February 8, 2012Google
I took a trip to the original Jane Addams Hull House, now a museum, that shares insight into the life of hard-working immigrants in Chicago during the early 1900?s. After over a century, the environment around the building has changed quite a bit, and now it stands on the modern University of Illinois at Chicago campus, nestled next to the Student Center.
Entering the Hull House is like stepping back in time, and the exhibits do a good job of showing the surrounding environment and community issues of one century ago. A film loop showing Halsted street life in 1931 projects next to some windows that face the Halsted of today with bustling crowds of students and cars. Things back then were quite different: open carts, children, animals, and vendors clogged the streets. Men in top hats or in overalls walked around and women in floppy hats examined vegetables. In this photo, Florence Kelley wears a particularly precarious hat. The library holds her translation (from German) of Condition of the Working Class in 1844 by Frederick Engels, a man more famously known for co-writing The Communist Manifesto. Visitors can flip through the inspiring, empowering and incendiary literature of the time. Titles such as Does Prohibition Work? stand beside memoirs of Black Americans and philosophical texts.
When Jane Addams arrived in this area, known as the 19th ward, she was angered to see that the city did not come to pick up the trash in the streets. First let me clarify what “trash” was a century ago. Not only was it food waste and tissues, it included human waste and even dead animals! “Dead horses and dogs abounded in the nineteenth ward,” reported the Chicago Evening Journal on July 29, 1895.
Then Jane Addams stepped in. She started following the city trash pick-ups making sure that they did not skimp on their job. Clean streets made the 19th ward a more dignified and healthy environment to live in. Alice Hamilton, yet another Hull House luminary who ran a medical education center there, discovered connections between street waste and disease.
Because of her fight for peace, women’s rights, and her ability to assemble people and get them thinking, Jane Addams was not only the first American woman to win a Nobel Peace Prize, but also the FBI’s “Public Enemy #1″ and “The Most Dangerous Person in the United States.” Why? because she worked with the oppressed, she fought against the way things were and united people of all different backgrounds, educating them and bringing them a voice. A bulletin board hanging in Addams’ bedroom has clippings about her and the threat or blessing that she was. (If you would like to learn more about Addams as a public enemy, dial 703 637 9317, then press 21 when you hear the recording.) Her bedroom also contains her furniture, childhood doodles, and letters to her close companion, Mary Rozet Smith.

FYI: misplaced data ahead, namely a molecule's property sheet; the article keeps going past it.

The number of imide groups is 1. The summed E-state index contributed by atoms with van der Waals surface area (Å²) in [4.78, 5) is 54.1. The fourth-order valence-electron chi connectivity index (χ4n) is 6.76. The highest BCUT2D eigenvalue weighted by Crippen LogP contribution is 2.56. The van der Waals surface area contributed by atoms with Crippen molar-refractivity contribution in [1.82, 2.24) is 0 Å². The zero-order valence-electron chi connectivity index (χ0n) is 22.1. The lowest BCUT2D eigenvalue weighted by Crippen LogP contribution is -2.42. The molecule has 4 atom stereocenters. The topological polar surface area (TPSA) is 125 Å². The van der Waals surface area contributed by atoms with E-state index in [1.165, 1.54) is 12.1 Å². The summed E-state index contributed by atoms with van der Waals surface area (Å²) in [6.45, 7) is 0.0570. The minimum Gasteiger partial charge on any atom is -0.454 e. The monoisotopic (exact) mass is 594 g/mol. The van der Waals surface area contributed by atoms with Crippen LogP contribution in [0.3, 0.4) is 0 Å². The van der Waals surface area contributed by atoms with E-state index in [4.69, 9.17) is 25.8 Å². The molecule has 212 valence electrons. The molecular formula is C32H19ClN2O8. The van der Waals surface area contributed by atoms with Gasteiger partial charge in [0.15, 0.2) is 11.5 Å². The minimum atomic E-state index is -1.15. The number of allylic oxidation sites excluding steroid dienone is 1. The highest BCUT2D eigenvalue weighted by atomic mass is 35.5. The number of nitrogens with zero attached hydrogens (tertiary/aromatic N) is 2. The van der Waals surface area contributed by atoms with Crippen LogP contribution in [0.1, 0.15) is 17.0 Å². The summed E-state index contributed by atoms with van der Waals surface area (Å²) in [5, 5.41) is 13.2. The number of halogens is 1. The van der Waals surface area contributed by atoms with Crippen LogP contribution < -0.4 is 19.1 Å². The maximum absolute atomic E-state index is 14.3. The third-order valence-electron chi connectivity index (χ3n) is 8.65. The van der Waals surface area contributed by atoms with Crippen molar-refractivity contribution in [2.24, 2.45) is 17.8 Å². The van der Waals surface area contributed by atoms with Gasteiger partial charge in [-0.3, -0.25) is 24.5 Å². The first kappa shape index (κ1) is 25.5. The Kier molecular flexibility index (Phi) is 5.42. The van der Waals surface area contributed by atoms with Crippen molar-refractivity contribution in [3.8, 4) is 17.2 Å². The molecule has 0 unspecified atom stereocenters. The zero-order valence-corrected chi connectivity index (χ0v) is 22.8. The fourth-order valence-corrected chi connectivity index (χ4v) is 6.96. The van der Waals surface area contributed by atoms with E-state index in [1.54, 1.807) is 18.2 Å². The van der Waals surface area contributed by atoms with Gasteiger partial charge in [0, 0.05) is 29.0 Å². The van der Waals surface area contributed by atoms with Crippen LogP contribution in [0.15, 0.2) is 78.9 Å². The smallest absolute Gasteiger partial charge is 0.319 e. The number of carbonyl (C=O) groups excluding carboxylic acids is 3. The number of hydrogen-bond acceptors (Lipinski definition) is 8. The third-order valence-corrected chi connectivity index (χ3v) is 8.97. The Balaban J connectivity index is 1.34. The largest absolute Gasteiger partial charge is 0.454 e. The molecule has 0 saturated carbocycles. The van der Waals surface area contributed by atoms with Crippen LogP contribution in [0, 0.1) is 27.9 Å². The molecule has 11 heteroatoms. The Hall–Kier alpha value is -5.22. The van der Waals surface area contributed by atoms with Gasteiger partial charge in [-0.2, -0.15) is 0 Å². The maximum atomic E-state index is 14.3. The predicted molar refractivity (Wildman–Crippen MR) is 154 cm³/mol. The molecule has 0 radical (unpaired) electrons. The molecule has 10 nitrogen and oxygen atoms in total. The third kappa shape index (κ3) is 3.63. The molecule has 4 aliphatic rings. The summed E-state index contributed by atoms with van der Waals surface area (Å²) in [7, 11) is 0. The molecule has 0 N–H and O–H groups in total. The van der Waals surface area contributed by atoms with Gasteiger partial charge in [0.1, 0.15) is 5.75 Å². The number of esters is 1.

My favorite room of all in the museum was one that was completely empty. It plays a four-minute loop, but this one is not a video. It is a recording of sounds from the Hull House archives: children’s feet in the Hall, Jane Addams’ and Studs Terkel’s voices, the sound of a sewing machine, the workers and animal calls of a slaughterhouse, an old-fashioned doorbell, and even the song of the Ruby Crown Kinglet, the most prevalent bird in Chicago in 1900.
Chicago has been all abuzz, and rumors have been flying about the Jane Addams Hull House. Is it really closing its doors? Well, the answer is yes and no. The Hull House Museum will remain open, but unfortunately, the outreach element of Jane Addams’ legacy will not continue. The Hull House Association that offered an array of services to over 60,000 Chicagoans every year, closed last month because of bankruptcy. The museum will continue to share Jane Addams teachings, which remain very relevant today and even more so now that the Association is gone.
– Sophie Grimes, Editorial Intern